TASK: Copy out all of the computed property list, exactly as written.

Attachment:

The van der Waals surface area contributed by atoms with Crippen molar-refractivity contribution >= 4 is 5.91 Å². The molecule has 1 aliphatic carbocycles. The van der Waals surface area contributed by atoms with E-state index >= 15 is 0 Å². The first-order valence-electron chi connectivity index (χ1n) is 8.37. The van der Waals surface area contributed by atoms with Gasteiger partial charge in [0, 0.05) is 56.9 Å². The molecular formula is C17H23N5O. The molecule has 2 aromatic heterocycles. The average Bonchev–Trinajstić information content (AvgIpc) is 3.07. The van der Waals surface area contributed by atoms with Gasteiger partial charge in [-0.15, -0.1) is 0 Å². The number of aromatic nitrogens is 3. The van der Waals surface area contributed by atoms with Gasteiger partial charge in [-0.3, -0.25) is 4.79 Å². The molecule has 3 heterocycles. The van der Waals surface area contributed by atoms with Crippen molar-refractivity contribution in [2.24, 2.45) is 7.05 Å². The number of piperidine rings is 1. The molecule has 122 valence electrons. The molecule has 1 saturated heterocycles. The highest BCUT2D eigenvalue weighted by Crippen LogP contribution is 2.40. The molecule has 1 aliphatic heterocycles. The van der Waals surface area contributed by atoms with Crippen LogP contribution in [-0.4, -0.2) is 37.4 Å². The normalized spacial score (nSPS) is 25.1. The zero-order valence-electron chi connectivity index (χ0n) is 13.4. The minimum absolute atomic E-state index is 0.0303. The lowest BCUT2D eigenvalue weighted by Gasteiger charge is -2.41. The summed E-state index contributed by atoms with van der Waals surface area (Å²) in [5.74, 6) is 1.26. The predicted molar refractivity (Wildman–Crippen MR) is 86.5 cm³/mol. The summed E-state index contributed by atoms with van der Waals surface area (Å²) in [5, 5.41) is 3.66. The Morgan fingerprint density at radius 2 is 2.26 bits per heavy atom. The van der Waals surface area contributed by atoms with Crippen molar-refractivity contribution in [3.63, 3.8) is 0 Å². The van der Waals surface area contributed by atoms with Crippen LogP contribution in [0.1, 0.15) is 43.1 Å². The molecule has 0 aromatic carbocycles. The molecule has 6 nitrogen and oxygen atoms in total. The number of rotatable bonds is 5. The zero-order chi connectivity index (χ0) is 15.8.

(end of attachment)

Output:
The van der Waals surface area contributed by atoms with Crippen molar-refractivity contribution >= 4 is 5.91 Å². The molecule has 1 aliphatic carbocycles. The van der Waals surface area contributed by atoms with E-state index >= 15 is 0 Å². The first-order valence-electron chi connectivity index (χ1n) is 8.37. The van der Waals surface area contributed by atoms with Gasteiger partial charge in [0, 0.05) is 56.9 Å². The molecular formula is C17H23N5O. The molecule has 2 aromatic heterocycles. The average Bonchev–Trinajstić information content (AvgIpc) is 3.07. The van der Waals surface area contributed by atoms with Gasteiger partial charge in [-0.15, -0.1) is 0 Å². The number of aromatic nitrogens is 3. The van der Waals surface area contributed by atoms with Gasteiger partial charge in [-0.3, -0.25) is 4.79 Å². The molecule has 3 heterocycles. The van der Waals surface area contributed by atoms with Crippen molar-refractivity contribution in [2.24, 2.45) is 7.05 Å². The number of piperidine rings is 1. The molecule has 122 valence electrons. The molecule has 1 saturated heterocycles. The highest BCUT2D eigenvalue weighted by Crippen LogP contribution is 2.40. The molecule has 1 aliphatic heterocycles. The van der Waals surface area contributed by atoms with Crippen LogP contribution in [-0.4, -0.2) is 37.4 Å². The normalized spacial score (nSPS) is 25.1. The zero-order valence-electron chi connectivity index (χ0n) is 13.4. The minimum absolute atomic E-state index is 0.0303. The lowest BCUT2D eigenvalue weighted by Gasteiger charge is -2.41. The summed E-state index contributed by atoms with van der Waals surface area (Å²) in [5.74, 6) is 1.26. The predicted molar refractivity (Wildman–Crippen MR) is 86.5 cm³/mol. The summed E-state index contributed by atoms with van der Waals surface area (Å²) in [5, 5.41) is 3.66. The Morgan fingerprint density at radius 2 is 2.26 bits per heavy atom. The van der Waals surface area contributed by atoms with Crippen molar-refractivity contribution in [3.63, 3.8) is 0 Å². The van der Waals surface area contributed by atoms with Crippen LogP contribution in [0.1, 0.15) is 43.1 Å². The molecule has 0 aromatic carbocycles. The molecule has 6 nitrogen and oxygen atoms in total. The number of rotatable bonds is 5. The zero-order chi connectivity index (χ0) is 15.8.